Broad-leaf privet, Chinese privet, glossy privet, tree privet, wax-leaf privet (Eng); aligustre del Japón, alheña elevada (Spa); troana, branca florida, llampuga blanca, olivella (Cat); zuhain madarikatu (Baq); alfenheiro, alfenherio-do-Japao (Por).
DID YOU KNOW...? The broad-leaf privet can withstand pruning to keep its crown small, making it a suitable species for planting in streets with narrow pavements.
This is an evergreen tree that grows to a height of 5-8 m, although very occasionally it can reach 15 m. It sometimes branches from the base and forms a fairly compact leafy crown that is generally rounded in shape. The bark is greyish brown, smooth, or finely cracked in older specimens. The leaves are simple, opposite, 7-12 cm long and 3-6 cm wide, with an entire margin and a 1 cm-long stalk. They have a somewhat rigid, ovate, ovate-lanceolate or even elliptical blade, and an tip that terminates in a very defined point. They are shiny and dark green in colour on the upper side, and paler and matt on the underside. The leaves are reminiscent of those of the popular 'weeping fig' (Ficus benjamina), but the shape of the tree, the flowers, and fruit all differentiate these two species. The broad-leaf privet blooms form wide pyramidal clusters that stand upright at the ends of the branches. Its tiny flowers, typical of the olive family, have 4 white petals fused at the base into a very short tube, and give off a pleasant scent. The fruits are pea-sized berries that ripen in autumn and winter, when they develop a bluish-black colour, although they appear opaque or whitish due to the waxy coating surrounding them (bloom). They contain 1 or 2 small seeds and their weight makes the clusters hang down.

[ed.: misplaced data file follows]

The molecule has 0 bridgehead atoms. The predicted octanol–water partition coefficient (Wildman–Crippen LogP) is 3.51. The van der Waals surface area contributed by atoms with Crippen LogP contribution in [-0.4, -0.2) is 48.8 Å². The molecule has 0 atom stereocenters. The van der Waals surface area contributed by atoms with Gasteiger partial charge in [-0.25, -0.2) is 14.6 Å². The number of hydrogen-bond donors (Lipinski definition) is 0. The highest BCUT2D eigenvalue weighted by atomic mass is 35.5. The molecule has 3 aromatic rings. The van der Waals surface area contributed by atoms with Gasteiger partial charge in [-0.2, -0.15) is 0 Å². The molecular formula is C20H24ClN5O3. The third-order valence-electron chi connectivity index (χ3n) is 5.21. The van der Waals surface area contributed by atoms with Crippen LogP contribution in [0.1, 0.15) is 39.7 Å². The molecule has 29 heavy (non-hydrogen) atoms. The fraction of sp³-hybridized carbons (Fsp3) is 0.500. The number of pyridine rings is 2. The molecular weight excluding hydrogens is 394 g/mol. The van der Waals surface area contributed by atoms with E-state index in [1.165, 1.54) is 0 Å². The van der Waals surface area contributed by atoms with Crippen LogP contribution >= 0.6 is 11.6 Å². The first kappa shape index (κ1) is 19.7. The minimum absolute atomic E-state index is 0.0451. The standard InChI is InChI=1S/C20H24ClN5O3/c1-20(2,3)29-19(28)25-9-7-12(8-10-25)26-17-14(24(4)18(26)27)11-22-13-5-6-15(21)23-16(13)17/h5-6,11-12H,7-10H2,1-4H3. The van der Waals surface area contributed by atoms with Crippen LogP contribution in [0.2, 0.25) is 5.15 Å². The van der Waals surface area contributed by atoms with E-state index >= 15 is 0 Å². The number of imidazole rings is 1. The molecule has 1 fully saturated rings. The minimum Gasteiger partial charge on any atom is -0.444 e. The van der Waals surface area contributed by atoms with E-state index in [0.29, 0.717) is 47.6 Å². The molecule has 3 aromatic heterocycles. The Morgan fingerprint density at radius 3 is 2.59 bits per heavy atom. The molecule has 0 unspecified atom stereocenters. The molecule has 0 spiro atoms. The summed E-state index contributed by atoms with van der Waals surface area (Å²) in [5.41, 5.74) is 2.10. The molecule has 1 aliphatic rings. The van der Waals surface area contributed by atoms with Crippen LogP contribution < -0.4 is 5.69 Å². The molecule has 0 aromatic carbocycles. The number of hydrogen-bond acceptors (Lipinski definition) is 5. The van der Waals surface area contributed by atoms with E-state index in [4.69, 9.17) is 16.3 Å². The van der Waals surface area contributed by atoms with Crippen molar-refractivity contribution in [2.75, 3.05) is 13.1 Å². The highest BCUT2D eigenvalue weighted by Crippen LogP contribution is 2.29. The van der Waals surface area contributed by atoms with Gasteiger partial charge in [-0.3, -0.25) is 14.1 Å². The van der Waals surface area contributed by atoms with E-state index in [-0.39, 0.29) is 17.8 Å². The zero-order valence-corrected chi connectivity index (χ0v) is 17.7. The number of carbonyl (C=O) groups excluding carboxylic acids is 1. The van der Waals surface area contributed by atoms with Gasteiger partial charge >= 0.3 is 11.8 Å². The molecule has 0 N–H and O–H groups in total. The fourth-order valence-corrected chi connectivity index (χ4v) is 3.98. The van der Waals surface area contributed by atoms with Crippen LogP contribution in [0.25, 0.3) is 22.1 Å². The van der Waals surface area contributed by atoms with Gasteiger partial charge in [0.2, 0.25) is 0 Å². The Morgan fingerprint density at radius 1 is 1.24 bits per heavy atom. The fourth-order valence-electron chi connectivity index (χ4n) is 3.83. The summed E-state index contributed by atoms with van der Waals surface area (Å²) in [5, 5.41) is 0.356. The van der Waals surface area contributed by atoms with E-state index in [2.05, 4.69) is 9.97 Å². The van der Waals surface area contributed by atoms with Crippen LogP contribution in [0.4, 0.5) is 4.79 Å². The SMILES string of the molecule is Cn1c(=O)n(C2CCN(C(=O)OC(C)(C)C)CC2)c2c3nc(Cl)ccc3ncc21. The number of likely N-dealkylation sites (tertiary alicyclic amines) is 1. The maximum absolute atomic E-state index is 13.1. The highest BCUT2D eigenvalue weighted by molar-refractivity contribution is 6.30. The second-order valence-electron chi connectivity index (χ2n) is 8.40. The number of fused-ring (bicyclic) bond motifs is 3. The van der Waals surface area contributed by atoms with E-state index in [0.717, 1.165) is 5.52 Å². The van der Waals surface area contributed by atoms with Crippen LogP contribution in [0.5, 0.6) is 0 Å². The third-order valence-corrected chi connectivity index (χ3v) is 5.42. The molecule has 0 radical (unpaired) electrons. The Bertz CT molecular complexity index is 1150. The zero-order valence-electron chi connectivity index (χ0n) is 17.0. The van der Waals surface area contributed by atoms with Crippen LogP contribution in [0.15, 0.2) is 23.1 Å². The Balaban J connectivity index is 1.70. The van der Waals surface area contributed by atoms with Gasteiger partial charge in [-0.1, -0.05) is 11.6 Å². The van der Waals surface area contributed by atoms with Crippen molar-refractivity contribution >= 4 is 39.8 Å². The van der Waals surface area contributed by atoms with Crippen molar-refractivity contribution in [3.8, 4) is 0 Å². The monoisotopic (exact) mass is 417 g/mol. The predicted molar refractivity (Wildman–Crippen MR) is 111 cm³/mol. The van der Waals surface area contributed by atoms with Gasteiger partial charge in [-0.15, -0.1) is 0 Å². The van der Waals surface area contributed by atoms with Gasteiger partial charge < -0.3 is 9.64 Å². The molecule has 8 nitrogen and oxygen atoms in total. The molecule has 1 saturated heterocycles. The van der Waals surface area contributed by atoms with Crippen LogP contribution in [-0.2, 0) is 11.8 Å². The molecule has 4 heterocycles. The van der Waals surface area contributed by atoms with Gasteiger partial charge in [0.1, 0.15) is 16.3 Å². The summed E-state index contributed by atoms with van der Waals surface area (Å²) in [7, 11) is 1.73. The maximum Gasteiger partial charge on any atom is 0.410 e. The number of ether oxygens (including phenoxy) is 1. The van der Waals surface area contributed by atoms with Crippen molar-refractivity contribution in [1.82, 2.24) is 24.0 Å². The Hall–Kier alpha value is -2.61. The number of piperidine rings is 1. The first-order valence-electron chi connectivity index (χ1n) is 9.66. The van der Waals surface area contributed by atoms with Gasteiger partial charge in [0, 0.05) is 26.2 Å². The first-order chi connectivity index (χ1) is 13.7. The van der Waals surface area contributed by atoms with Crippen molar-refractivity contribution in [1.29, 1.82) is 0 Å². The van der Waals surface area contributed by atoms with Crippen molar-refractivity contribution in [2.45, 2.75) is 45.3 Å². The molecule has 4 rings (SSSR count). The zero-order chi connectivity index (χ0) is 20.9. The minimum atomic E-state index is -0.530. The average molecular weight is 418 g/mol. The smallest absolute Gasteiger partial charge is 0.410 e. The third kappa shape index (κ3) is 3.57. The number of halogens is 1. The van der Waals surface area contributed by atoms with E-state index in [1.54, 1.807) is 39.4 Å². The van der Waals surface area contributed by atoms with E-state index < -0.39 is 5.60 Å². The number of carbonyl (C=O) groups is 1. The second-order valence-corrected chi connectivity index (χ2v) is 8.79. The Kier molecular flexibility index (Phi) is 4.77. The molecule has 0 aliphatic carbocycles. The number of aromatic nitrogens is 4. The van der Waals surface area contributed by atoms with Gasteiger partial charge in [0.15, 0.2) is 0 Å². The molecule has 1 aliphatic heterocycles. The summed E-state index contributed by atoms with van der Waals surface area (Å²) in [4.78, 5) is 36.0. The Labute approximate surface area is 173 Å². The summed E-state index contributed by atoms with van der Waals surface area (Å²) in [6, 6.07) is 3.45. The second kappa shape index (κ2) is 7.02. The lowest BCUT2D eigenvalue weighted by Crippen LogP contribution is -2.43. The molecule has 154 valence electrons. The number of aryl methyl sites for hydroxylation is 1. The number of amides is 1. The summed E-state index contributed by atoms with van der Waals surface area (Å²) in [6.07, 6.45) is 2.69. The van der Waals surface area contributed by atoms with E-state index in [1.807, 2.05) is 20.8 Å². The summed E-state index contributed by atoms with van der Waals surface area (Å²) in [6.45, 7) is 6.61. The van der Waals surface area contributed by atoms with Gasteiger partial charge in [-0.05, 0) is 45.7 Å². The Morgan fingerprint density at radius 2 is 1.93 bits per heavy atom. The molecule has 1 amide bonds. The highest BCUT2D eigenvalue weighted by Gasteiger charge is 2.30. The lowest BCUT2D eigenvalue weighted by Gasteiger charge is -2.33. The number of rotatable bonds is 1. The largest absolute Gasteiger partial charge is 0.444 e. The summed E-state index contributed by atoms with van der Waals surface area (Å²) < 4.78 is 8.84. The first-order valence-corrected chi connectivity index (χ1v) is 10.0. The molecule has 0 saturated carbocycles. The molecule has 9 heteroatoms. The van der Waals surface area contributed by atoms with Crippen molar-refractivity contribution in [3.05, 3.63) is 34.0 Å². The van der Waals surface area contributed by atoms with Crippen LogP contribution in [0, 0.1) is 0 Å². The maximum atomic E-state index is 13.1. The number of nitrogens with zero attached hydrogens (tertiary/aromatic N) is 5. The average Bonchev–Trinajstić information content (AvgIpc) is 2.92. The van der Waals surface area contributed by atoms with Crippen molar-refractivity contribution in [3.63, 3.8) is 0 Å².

The broad-leaf privet prospers in regions with mild winters and has therefore adapted well to the climate in the Canaries. It can also grow in a great variety of soil types and tolerates both full sun and partial shade. It is common along the edges of roads and land linked to the activity of humans (anthropised zones) on the midslopes, or medianías (zones between altitudes of 600 and 1500 m), where it is usually planted as an ornamental.
This species is native to Southeast Asia (Chinese, Korea and Japan) and has been introduced into the Canary Islands, where it has become established in the wild on the islands of Tenerife and Gran Canaria. In some places it is even considered an invasive species.